Mother Teresa was having a bad press conference.
Journalists gathered for her 1989 Denver visit seemed determined to ask a litany of questions about her views on every imaginable issue in world affairs and American politics. The soft-spoken, yet often stern, nun seemed confused and kept stressing that her Missionary Sisters of Charity would always focus on the needs of the poor and the sick, including those suffering from AIDS.
One television reporter even asked if the day's main event -- a "Celebrate Life with Mother Teresa" prayer rally -- would include a Mass. Once again, the tiny sister from Calcutta was confused. How could there be a Catholic Mass if the rally included Lutherans, Baptists, Episcopalians, Pentecostal believers and clergy from other churches?
"We will pray together," she said. "That is what we can do."
I raised my hand and asked another question that I knew she might not want to answer. I had heard that she had privately toured Northeast Denver, an impoverished area hit hard by gangs. Might she open a mission there?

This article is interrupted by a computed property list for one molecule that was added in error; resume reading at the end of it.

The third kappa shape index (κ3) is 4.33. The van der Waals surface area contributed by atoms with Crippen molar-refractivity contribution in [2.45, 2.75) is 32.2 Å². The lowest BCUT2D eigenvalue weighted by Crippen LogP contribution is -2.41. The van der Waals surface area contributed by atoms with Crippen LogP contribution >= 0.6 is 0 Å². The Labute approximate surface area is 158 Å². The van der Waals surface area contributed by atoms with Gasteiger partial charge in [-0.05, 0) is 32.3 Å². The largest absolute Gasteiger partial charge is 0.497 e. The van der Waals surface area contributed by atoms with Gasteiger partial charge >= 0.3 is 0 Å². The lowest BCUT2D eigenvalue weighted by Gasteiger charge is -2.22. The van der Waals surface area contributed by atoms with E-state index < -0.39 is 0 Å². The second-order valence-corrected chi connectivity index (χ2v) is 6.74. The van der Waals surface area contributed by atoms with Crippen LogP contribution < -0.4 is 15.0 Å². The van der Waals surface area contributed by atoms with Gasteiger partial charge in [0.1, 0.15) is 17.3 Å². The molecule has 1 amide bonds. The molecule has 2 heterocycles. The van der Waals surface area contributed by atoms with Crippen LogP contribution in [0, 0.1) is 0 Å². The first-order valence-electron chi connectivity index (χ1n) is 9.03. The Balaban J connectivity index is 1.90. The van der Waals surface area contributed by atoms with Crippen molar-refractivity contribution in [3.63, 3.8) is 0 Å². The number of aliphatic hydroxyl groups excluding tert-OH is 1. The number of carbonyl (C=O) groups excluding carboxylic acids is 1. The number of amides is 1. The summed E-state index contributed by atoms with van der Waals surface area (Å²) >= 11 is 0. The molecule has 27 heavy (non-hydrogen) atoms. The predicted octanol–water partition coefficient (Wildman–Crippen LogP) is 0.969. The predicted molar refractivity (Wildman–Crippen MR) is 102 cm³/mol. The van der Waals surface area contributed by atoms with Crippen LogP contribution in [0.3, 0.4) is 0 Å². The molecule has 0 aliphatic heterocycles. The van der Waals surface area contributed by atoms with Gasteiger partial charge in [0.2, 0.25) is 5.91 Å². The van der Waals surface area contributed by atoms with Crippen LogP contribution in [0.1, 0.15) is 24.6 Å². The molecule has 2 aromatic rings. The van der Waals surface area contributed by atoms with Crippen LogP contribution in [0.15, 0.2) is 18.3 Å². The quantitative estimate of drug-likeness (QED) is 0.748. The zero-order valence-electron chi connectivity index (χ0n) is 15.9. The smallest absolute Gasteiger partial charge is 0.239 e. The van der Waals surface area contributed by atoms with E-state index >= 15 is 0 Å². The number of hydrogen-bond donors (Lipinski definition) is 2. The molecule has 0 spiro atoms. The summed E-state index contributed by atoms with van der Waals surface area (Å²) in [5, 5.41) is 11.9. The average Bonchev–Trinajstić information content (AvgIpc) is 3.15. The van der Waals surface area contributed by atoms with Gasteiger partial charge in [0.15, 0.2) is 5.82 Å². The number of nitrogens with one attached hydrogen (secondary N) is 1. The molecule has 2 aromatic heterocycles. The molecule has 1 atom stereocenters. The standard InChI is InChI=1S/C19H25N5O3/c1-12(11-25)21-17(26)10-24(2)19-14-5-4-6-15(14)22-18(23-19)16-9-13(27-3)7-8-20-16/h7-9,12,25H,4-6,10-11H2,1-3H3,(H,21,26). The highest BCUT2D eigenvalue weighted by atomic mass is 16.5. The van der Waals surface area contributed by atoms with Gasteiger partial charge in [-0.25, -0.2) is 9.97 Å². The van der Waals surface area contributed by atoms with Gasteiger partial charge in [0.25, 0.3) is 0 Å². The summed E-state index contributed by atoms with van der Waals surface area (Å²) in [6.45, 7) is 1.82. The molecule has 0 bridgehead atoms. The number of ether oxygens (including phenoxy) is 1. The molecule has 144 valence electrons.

Mother Teresa smiled, but gently deflected the question, noting that Denver had recently been added at the end of a long list of dioceses worldwide making just such a request.
What happened next was a singular moment in my journalism career, one that awkwardly blurred the lines between the personal and the professional.
Why bring this up right now? For more than 25 years, I have written this weekly column for the Scripps Howard News Service, a streak that ends this week with the closing of the wire service. My "On Religion" column will continue to be carried by Universal Uclick, formerly known as Universal Press Syndicate.
During this quarter of a century, readers have asked one question more than any other: Who is the most remarkable person you've met while covering religion? That's a tough one. The Rev. Billy Graham or novelist Madeleine L'Engle? Who was the more charismatic positive thinker, the Rev. Norman Vincent Peale or actor Denzel Washington? What was more amazing, seeing Chuck Colson preach inside a prison on Easter or Bono lead a Bible-study group at the U.S. Capitol?